POLITICS
08/17/2011 04:10 EDT | Updated 10/17/2011 05:12 EDT

Bachmann, Perry learn first-hand the perils of mixing Pogos and politics

WASHINGTON - Ah, the corn dog.

The corn meal-coated hot dog on a stick is the quintessential Midwest fair food, and it seems American politicians can't truly be taken seriously in the key primary state of Iowa unless they indulge.

Just one problem — no one looks good chowing down on a corn dog, as several recently snapped far-from-flattering photographs of politicians mid-dog can attest.

Texas Gov. Rick Perry was snapped in Iowa this week licking mustard from the tip of his dog and, in a separate shot, appeared to be in the process of inhaling one whole.

An unfortunate photograph of a slack-jawed Michele Bachmann — her eyes half-shut as she went to work on her foot-long corn dog — has gone viral, perhaps for obvious reasons. The Minnesota congresswoman was also snapped attempting to convince her husband, Marcus, to have a bite of her dog as he grimaced with apparent distaste.

But it's the heavy-lidded solo shot, taken by a Daily Telegraph reporter, that's caused an uproar.

"Would the Telegraph have run a similar photo of a presidential candidate consuming an obvious phallic symbol if said candidate were male?" Frances Martel at Mediaite.com asked.

"The image sends a clear message to any woman thinking about pursuing such high public office: we at the Telegraph are unable to look at you as anything but a sex object, no matter what your qualifications for office."

It's an argument that's been somewhat muted by the fact that Perry's corn dog shots have also lit the Internet on fire.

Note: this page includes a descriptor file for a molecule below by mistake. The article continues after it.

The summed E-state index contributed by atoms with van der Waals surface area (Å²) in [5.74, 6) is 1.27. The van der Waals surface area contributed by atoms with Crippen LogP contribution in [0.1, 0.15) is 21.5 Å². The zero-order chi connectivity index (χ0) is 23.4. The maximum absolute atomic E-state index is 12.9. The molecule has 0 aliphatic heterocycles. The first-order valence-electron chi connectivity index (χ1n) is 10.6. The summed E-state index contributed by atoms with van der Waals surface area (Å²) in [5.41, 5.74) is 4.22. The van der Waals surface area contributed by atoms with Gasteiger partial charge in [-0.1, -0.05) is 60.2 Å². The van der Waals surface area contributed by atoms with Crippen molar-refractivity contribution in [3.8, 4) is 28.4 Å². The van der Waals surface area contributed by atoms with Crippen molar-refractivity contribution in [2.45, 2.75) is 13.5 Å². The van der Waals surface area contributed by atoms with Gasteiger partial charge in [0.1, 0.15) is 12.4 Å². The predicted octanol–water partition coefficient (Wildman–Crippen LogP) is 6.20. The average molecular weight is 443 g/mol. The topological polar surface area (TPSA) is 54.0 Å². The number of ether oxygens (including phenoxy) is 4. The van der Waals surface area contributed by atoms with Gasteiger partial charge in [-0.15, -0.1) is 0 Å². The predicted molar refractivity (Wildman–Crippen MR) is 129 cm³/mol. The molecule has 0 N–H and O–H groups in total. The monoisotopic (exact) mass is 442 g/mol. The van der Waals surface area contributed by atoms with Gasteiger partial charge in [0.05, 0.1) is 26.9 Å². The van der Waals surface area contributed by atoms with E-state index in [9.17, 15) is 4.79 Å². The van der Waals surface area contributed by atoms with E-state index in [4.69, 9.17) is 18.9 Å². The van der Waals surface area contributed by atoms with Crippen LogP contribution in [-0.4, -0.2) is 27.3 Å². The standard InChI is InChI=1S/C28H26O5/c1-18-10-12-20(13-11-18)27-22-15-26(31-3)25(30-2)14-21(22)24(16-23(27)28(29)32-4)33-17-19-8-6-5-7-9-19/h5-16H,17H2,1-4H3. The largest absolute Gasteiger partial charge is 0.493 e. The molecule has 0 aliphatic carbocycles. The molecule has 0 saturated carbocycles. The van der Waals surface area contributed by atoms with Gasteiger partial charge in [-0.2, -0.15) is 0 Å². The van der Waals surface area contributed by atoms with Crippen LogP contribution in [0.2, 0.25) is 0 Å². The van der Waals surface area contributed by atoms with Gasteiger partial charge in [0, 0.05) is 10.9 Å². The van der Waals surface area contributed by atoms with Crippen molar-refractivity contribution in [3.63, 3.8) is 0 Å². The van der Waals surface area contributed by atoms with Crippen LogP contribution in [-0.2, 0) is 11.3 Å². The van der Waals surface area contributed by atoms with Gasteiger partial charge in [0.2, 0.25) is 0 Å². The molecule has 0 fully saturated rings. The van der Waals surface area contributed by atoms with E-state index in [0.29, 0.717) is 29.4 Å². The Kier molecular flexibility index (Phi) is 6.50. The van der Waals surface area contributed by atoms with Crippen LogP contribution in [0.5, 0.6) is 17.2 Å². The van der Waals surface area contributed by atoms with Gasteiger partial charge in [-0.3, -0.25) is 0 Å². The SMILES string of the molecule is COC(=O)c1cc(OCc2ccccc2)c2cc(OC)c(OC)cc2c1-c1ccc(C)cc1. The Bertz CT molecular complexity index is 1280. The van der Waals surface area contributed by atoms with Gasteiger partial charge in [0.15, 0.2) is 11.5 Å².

And Republicans aren't the only politicians to dutifully partake in an apparent corn dog tradition.

Hillary and Bill Clinton have eaten them several times during the course of their political careers. Obama ate one on the campaign trail in 2007, but managed to be photographed only holding onto his dog while sipping on a soda.

Others have adopted a similar strategy. Mitt Romney, who has been snapped partaking in a pork chop on a stick, was recently photographed carrying a corn dog with a bite out of it, but not actually eating the thing.

The patrician John Kerry was snapped looking vaguely pained as he clutched his corn dog while on the campaign trail seven years ago, but again, failed to publicly ingest it.

"The corn dog thing cracks me up," says Tanya Harvey, 32, an IT consultant based in Nevada.

"Why not corn on the cob? Not quite phallic enough for America? I'd love for a candidate to say: 'Yeah, no thanks. I don't really like 'em.' I would vote for the anti-corn dog candidate."

And yet there's no question corn dogs — better known in Canada as Pogos, the brand they're marketed under — are wildly popular in the United States, particularly in the Midwest, where they're a staple at country fairs.

There's even a National Corndog Day, celebrating the corn dog, tater tots and American beer. It's held on the first Saturday of March every year.

Brad Clemons, a columnist at the Missourian, recently shed some personal light about the American love affair for the corn dog, recalling how he met his wife at the Missouri state fair and enjoyed a particularly tasty corn dog that same day.

"Not that the euphoria created by a corn dog trumps the joy of meeting my wife," he wrote in a piece called "Is Heaven A State Fair Corn Dog?"

But he added that he was seriously jonesing for a corn dog that fateful day, and was sweetly rewarded.

"When I finally did reach a corn dog stand and obtained my little, wonderful, prized, cholesterol carrot, I was relieved," Clemons wrote.